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Front Pages 07 Dec, 2020 Follow News


By Christopher Tobutt


Friday December 4th was an historic and auspicious occasion marking a milestone in Cayman’s constitutional advancement.

On that date, the jurisdiction heralded the inauguration of its Parliament, replacing the previous Legislative Assembly.

Hon Premier Alden McLaughlin noted the significance by reminding the nation that it went beyond the change of designation.

“We are gathered here to change the name of a building. But we are doing so much more than that,” he said. “This building has always stood as a symbol of our national identity and our potential as a free, self-governing people.

“As well as the establishment of our own Parliament for the first time, these Constitutional amendments include changes that are important both symbolically and in terms of the substantive enhancement of Caymanian self-government that they bring.”



In that context, Premier McLaughlin particularly had a message for the British government when he stated:

“If the UK wishes to avoid driving the Territories to choose independence, particularly before they are ready, then it must allow the OT’s greater autonomy over our destinies.”

This, he said, includes the ability for the Territories "to make our own mistakes and to learn from them."

“The UK must not feel that it is bound to intervene every time it believes that a Territory has made or is making a mistake, Premier McLaughlin stated.

He pointed to one aspect of the Constitution which the UK government had refused to change, especially on the recent controversy which resulted in the Governor unilaterally enacting a Civil Partnerships law.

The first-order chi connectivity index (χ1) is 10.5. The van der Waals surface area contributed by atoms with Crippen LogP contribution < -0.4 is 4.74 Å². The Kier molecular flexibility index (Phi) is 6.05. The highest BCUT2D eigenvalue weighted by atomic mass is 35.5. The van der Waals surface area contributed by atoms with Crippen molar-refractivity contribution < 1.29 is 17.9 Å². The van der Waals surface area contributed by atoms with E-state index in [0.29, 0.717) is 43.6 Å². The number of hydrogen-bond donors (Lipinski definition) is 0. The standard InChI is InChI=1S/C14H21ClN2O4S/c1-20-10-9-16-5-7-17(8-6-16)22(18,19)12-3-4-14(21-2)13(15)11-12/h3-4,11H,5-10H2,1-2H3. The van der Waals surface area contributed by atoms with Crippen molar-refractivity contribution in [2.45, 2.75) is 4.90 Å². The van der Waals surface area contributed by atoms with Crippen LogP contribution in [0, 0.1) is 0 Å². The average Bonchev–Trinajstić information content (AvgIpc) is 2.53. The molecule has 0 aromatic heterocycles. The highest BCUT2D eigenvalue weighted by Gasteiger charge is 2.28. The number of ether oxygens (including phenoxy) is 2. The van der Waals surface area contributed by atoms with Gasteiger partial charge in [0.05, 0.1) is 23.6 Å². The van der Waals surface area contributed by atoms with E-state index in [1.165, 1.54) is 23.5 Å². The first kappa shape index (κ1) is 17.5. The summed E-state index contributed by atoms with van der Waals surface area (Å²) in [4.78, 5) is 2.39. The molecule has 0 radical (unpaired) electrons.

“I still believe the retention of Section 81, allowing the Governor to legislate directly in areas of the Governor’s special responsibilities, is one such provision that needs to be abolished…I truly hope that a future Cayman Government can persuade the UK that, despite its misgivings, this section must go,” the Premier insisted.



In his Throne Speech, His Excellency the Governor, Martyn Roper congratulated the Cayman Islands on the constitutional reforms, paid tribute to the Government for its handling of the pandemic, and spoke with optimism about the future.

He also addressed the thorny issue of Section 81 of the Constitution stating that he had only used the powers as an exceptional measure to bring the Cayman Islands in line with ‘the rule of law,’ within the context of UK’s obligations as a signatory to the European Convention on Human Rights.

“As UK Ministers said at the recent Joint Ministerial Council virtual meeting, the constitutional talks with Cayman were a role model for how such talks should be conducted and one other Territories could follow.,” Governor Roper remarked.

He said, “The Cayman delegation demonstrated cross-party agreement and unity at those talks, which had a powerful impact on the UK and the success of the negotiations.”



For Hon. Speaker of the Parliament of the Cayman Islands, McKeeva Bush, it served as a moment to issue a timely warning.

“At this first meeting of our Parliament I would ring this warning bell,” he declared.

Referring to comments made on mainstream and social media, the Speaker of the Parliament chided “those leading the charge against everything".

"They are prepared to act irresponsibly to get their way. And it has been said if they can’t have their way and be the captain, they will go in the engine room and wreck the engine.”

“As I listen, I don’t hear a solution, and my warning bell is this,” Speaker Bush admonished:

“If we Caymanians listen to what I’m hearing and if that is the kind of Cayman of the future where the church is being torn apart at times and where government is derided at all levels - not just the politicians but the civil servants as well - if that’s the kind of future then only God could save us.”

“There are no solutions,” he posited, going on to say: “Those listening must ask the question ‘have those people done anything to ever help anyone?’”



Hon. Leader of the Official Opposition, Arden McLean, opted not to, as he put in, “go into the minutiae of these changes” - a reference to the transition from Legislative Assembly to Parliament.